This is a programme deliberately designed to not bring beneficiaries to government offices. It adopts a community-based approach with the focus on doorstep delivery of services. NGO partners will visit the slums and collect the required household information. “We are happy that in the pilot phase, covering nine urban local bodies consisting of 47 slums in two districts, about 2,000 land rights certificates have been distributed without the slum dwellers visiting any government offices even once,” points out Sangramjit Nayak, director, municipality administration.
The project has introduced new ways of working. For instance, a WhatsApp group was formed and it includes everyone from the urban development commissioner to collectors of all the 30 districts of the state, executive officers, NGO representatives and volunteers.
Other well-known institutions are also associated with the Trusts in implementing this pilot programme for the Jaaga mission. They include the Indian Institute for Human Settlement, the Tata Institute of Social Sciences, the Centre for Urban and Regional Excellence and about 26 local NGOs.
Shikha Srivastava, head, urban habitat and migration with the Tata Trusts, points out that this project will be a blueprint not only for other similar ones in India but also for other parts of Asia. “The basic premise of the project is to give ownership to communities, empowering them and making them partners in the development process,” she says.
The challenge has been in meeting the expectations of our people within a stipulated time period.”
Odisha has created history and emerged as a model state by according land rights to urban slum dwellers. The slum dwellers as well as their political representatives have welcomed this unique initiative of my government that helps address urban poverty.
The intent is that the urban poor living in slums will get land rights as well as a liveable habitat, and this will improve their quality of life. The process is underway. I personally review the programme and have made it a priority for my government.
The challenge has been in meeting the expectations of our people within a stipulated time period. The key learning has been that Odisha cannot improve at the cost of the poor, and specifically the urban poor. We needed to bring in proactive policy changes that acknowledge the challenge of developing slum settlements and address the community’s aspirations.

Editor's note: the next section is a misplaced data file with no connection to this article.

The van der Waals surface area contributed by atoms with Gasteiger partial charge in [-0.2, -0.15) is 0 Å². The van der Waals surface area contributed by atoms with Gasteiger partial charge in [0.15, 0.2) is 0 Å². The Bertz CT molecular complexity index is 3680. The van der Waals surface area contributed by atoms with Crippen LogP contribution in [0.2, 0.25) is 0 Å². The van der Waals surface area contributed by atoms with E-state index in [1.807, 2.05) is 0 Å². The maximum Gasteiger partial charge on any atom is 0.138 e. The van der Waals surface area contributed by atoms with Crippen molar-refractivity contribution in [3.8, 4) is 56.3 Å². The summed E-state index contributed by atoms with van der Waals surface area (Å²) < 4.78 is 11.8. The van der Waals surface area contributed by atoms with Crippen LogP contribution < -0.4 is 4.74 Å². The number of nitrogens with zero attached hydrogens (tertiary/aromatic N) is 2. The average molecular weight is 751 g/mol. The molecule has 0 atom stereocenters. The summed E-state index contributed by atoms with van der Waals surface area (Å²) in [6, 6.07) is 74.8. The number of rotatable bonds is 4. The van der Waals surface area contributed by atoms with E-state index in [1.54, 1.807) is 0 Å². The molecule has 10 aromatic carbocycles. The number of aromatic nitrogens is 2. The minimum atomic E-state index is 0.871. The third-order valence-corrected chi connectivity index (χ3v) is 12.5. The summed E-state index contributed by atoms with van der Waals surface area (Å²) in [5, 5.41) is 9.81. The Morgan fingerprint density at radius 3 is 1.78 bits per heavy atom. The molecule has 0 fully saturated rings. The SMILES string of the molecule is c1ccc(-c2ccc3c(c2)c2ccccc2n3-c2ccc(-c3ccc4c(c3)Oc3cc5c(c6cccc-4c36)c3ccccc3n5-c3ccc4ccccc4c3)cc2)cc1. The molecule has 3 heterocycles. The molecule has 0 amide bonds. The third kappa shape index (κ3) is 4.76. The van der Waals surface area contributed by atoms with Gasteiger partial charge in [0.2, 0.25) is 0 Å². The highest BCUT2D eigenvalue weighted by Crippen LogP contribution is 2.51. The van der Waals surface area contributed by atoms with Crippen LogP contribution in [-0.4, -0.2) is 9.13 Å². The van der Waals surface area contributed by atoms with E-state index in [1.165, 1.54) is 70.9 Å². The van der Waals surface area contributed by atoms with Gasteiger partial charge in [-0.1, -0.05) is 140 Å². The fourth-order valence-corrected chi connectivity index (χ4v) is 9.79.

The capacities of local governments to undertake slum land settlement through transparent and good governance has to be strengthened. We need to identify and secure adequate — and additional — funding to carry out further slum improvisation activities. My officers are on the job to make this process simpler and quicker.
I am happy that the Tata Trusts are partnering the Government of Odisha in this project, providing technical support, and bringing in global partners like the Norman Foster Foundation, the Omidyar Network and Cadasta. The Trusts are helping us in adopting best practices and in learning from international benchmarks.
Transforming slums into liveable habitats has to be a non-negotiable component of the urban agenda of all state governments in India. The unique Land Rights to Slum Dwellers Act aims to provide a distinctive opportunity for economic, social, political and environmental transformation on a massive scale. Our approach on this is progressive and is being driven on a multi-sectoral and convergent basis.
All major cities in India are combating the issue of slums. Slum populations have not been accounted for through inclusive planning and have remained underprivileged. Through the Odisha Liveable Habitat Mission, we have attempted a three-pronged approach to tackle the issue.
Our approach is as follows: first, stop eviction and demolition. Second, adopt a curative approach by upgrading slums through physical improvement (street lighting, infrastructure for drainage and solid waste, etc), social and economic measures, as well as land and tenure security. Third, use preventive measures such as affordable housing solutions. This three-pronged approach will greatly enhance the capacity of our cities to fulfil the needs of new migrants in urban areas.